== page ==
A RECRUITMENT drive will see 48 nurses taken on at University Hospital Limerick, with nearly half assigned to a ward to take pressure off the crisis-hit emergency department, according to Deputy Kieran O’Donnell.
But the INMO - 93% of whose members locally have backed a call for industrial action on overcrowding next month - say that funding for the posts has not been approved by the HSE nationally and they would in any event be filled too late to relieve current pressures in Dooradoyle.
Deputy O’Donnell has
criticised his own government for not adequately funding UHL to deal with overcrowding.
But this Tuesday he sounded a more optimistic note that management had recognised the need for additional staff. UHL, he stated, had embarked on a campaign to recruit 23 nurses “to help manage the load in A&E at the hospital”.
“This is being done in tandem with a campaign to recruit another 25 nurses for roles elsewhere in the hospital,” Deputy O’Donnell stated.
“Last September, I met with Minister Varadkar with the purpose of getting a new short-stay unit open in order to deal with the overflow from A&E. That short-stay unit was opened and I understand the unit and its staff complement will be used to alleviate pressure in the interim period while we wait for the new A&E to be completed.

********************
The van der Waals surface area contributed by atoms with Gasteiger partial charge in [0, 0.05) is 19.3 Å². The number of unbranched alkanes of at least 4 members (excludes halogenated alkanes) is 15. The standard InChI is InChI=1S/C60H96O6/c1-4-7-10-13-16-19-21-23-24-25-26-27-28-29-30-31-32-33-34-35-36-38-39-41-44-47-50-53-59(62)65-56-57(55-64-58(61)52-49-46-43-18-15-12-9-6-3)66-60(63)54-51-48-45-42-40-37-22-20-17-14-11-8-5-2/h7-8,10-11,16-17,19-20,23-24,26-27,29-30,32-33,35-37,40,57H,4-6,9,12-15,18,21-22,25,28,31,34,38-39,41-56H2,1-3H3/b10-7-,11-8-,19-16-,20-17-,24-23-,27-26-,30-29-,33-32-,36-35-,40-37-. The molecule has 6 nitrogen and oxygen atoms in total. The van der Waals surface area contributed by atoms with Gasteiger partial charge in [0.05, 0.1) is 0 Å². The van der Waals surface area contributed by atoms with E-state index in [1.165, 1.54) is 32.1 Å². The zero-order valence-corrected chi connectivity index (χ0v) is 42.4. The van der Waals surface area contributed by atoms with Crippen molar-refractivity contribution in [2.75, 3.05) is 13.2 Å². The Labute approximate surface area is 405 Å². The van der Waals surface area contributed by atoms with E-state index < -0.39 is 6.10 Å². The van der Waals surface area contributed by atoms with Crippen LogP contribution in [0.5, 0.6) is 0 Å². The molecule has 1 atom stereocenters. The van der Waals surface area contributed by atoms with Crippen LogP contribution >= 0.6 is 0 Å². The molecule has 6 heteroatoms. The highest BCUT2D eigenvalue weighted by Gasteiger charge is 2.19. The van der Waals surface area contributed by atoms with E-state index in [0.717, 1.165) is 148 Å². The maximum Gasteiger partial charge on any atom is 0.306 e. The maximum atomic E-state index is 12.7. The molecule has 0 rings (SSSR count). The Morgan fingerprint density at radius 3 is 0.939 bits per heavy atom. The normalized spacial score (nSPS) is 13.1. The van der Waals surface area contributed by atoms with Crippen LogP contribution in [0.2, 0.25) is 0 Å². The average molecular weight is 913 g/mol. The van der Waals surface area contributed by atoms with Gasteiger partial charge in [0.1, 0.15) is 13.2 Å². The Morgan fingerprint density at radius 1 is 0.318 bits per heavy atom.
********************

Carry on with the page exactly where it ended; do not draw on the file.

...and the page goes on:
“I am also pleased that in addition to the recruitment of nurses for the short-stay unit, UHL is also looking to open the medical assessment unit on a 24/7 basis. This will further alleviate pressure on A&E.”
The INMO’s Mary Fogarty said the union had been informed by management of its recruitment plans but expressed concerns over how they would be funded.
“They don’t have approval for funding for the 23,” Ms Fogarty said.
It was the plan to put 23 new recruits into the short-stay unit which the “HSE opened without the staffing or the €1.9 million in funding they sought to run it”, Ms Fogarty said.
The INMO says UHL alone is 70 to 100 nurses short of the full complement and “even if they get those 48 to 50, they still need another cohort to cope with ongoing activity at the hospital”, Ms Fogarty said.
And it would also take some time before the campaign had any positive effect for patients and staff.
“They say they are doing the recruitment now themselves, which will certainly speed up the process, but you are looking at a minimum of a month. People would have to give notice if they are somewhere else or if people are overseas. Realistically ,it will be the summer before we see any major improvement in staffing levels at the hospital,” Ms Fogarty said.
Nurses will stage a work-to-rule on February 3, a move which management has described as “disappointing”.
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